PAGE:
Real Estate Agents After Fixed Commissions

Image Caption: Real estate agents arrive at a brokers tour. (Photo by Justin Sullivan/Getty Images) GETTY IMAGES

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Real estate agents have been slapped with a court ruling that their commission practices violate antitrust laws. CNN reported, “… the verdict handed down in a Missouri court on Tuesday that found NAR and two brokerage firms, Homeservices of America and Keller Williams Realty, were liable for $1.8 billion in damages for conspiring to keep commissions artificially high, may mark the beginning of the end of how homes are bought and sold.”

The decision will be appealed, the defendants said, so not much will change for a while. But if the ruling is sustained, commissions will fall, low-earning agents will find other work, and successful agents will spend more time doing deals and less time trolling for clients.

Technology has brought many transactions costs down, and also reduced the numbers of workers in some sectors. Bid-ask spreads in stock market trading fell substantially in recent decades. Travel agents are now rare, with airline commission savings mostly passed on to consumers, who usually book online without tying up human time. But residential real estate has avoided this price compression. The lawsuit’s plaintiffs alleged that was due to illegal collusion among real estate agents.

Commission Rates To Fall

If the first court ruling us upheld and enforced, expect average commission income to fall. Some people will shun real estate brokers altogether, paying small fees for listings and then using escrow agents (frequently title insurance companies) to close the deal. Mortgage brokers may also help at closing. In this competitive environment, not only will fewer transactions result in commissions, but competition will lower commission rates. There will likely be agents who test using a fixed fee per transaction rather than a percentage of the sales price.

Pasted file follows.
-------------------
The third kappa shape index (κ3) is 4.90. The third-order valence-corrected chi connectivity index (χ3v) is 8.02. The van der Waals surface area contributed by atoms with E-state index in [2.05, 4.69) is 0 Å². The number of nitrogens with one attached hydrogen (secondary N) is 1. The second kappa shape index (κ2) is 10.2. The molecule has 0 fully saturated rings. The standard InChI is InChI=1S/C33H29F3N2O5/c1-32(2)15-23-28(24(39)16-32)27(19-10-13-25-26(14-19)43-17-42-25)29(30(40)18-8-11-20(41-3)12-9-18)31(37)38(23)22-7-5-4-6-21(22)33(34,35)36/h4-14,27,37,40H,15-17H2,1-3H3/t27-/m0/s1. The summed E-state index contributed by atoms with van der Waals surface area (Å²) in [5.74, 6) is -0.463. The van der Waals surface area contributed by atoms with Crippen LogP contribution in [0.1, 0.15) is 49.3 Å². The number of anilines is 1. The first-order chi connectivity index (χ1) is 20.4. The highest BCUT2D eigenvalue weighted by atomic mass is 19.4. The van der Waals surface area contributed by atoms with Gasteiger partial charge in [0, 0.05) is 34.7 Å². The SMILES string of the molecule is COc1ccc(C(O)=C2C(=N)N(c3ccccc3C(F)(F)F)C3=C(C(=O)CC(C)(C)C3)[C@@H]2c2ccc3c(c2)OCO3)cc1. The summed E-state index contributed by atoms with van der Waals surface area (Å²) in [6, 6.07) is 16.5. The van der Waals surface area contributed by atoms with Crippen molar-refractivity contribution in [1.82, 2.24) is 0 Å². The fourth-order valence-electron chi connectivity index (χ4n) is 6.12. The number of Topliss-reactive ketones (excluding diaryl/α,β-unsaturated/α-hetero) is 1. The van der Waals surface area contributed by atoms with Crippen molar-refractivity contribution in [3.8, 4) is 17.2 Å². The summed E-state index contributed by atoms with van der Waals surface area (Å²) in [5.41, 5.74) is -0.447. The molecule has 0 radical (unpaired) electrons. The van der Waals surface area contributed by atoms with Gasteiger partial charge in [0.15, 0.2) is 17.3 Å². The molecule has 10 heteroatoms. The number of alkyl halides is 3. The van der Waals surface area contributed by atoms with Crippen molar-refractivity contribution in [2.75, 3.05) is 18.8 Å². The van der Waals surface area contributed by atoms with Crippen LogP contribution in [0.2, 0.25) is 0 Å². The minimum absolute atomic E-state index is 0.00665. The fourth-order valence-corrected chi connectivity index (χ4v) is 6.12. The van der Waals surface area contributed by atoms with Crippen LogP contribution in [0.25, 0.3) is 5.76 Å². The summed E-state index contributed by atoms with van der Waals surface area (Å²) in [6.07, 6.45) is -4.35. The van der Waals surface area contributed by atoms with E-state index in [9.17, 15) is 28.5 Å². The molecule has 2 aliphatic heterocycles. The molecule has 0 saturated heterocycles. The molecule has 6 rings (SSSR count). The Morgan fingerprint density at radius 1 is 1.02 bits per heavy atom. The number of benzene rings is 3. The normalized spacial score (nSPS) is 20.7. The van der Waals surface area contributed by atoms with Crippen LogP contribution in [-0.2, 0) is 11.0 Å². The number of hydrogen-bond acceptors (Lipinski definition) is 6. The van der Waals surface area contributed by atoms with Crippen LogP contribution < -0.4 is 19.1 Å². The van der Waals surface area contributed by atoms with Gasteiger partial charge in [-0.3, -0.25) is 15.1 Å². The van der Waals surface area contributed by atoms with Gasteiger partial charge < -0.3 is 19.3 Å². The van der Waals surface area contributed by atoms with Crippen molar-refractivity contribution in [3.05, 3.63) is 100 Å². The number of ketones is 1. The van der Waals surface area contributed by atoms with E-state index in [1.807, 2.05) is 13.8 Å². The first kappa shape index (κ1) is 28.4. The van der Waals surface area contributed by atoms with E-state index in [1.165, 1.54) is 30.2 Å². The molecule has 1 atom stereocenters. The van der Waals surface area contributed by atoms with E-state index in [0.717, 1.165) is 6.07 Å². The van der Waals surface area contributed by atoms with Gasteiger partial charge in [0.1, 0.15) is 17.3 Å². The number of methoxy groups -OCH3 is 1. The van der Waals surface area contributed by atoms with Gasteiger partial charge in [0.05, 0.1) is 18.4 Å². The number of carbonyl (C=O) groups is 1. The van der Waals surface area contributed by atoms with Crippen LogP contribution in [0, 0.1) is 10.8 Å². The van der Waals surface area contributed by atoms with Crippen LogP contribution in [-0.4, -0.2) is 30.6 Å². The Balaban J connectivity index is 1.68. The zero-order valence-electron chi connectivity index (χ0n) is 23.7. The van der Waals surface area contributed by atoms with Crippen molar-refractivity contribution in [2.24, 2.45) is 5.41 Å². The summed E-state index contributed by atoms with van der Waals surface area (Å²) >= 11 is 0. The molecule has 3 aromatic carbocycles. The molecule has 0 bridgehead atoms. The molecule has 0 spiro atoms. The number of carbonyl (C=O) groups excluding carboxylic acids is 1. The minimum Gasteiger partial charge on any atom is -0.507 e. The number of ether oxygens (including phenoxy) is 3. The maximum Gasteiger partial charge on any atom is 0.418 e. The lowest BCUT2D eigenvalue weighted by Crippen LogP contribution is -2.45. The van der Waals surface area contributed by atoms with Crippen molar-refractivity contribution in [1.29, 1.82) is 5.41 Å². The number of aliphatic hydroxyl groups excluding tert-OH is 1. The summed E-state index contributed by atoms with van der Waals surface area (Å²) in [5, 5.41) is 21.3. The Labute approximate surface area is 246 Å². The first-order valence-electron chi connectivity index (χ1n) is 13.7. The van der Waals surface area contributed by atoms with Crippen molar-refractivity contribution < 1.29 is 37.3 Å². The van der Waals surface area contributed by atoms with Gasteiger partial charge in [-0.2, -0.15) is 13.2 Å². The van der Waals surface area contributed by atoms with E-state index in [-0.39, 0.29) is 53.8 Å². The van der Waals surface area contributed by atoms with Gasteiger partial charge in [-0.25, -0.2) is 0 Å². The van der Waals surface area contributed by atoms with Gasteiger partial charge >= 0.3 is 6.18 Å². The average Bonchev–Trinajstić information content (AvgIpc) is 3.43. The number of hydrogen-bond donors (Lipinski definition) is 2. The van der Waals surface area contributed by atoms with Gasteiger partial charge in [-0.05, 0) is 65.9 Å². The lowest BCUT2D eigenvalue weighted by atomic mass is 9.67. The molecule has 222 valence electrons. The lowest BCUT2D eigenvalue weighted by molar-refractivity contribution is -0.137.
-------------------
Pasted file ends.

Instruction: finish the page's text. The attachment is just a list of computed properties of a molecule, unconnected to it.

Some Real Estate Agents Will Leave The Business

After commissions fall, some agents will leave the business, either finding another occupation or retiring. These will be those not earning high incomes, but getting by on the occasional deal that offered a good payout. Here’s how the math often works out, but each transaction could be different. Six percent commission is common, usually split evenly between the buyer’s broker and the seller’s broker. But there are two parties on each side: the buyers agent works for a broker, and the seller’s agent works for a broker. The brokers have the legal responsibility for the deal and maintain the office, with the agent doing the legwork. A 50-50 split between agent and broker is common, but with many variations. Experienced, successful agents often earn a higher share of the deal.

Let’s see some numbers. The median price of an existing home was about $400,000, according to the National Association of Realtors. If the commission was six percent, with 50-50 split between buyer’s broker and seller’s broker, and a further 50-50 split between broker and agent, then each agent earns 1.5% of $400,000, or $6,000. One deal a month generates $72,000, which is about the annual median family income for the U.S. ($75,580).

The actual hours spent on a single deal is much less than full-time work for a month. Agents spend a great deal of time trying to get the deal: networking to meet prospective clients and holding open houses not just to sell a listing but to find prospective buyers they can represent to purchase a different house. As commission rates drop and more transactions occur without any broker involved, agents will drop out of the business.

More Time Spent On Deals, Less Marketing

Finding new clients will be less lucrative, so the successful agents who are left will spend more time working on actual deals and less time trolling for prospective customers.

Real estate brokers and agents will continue to exist, as they provide valuable services. Most people do fewer real estate transactions in a lifetime than a good agent does in a year. The agents’ knowledge and the brokers’ oversight help people with large, complex transactions. But many clients will opt for lesser services, and others will simply pay less in a more competitive environment. The top producers will retain their jobs, though probably with lower incomes. And the marginal producers will work elsewhere.


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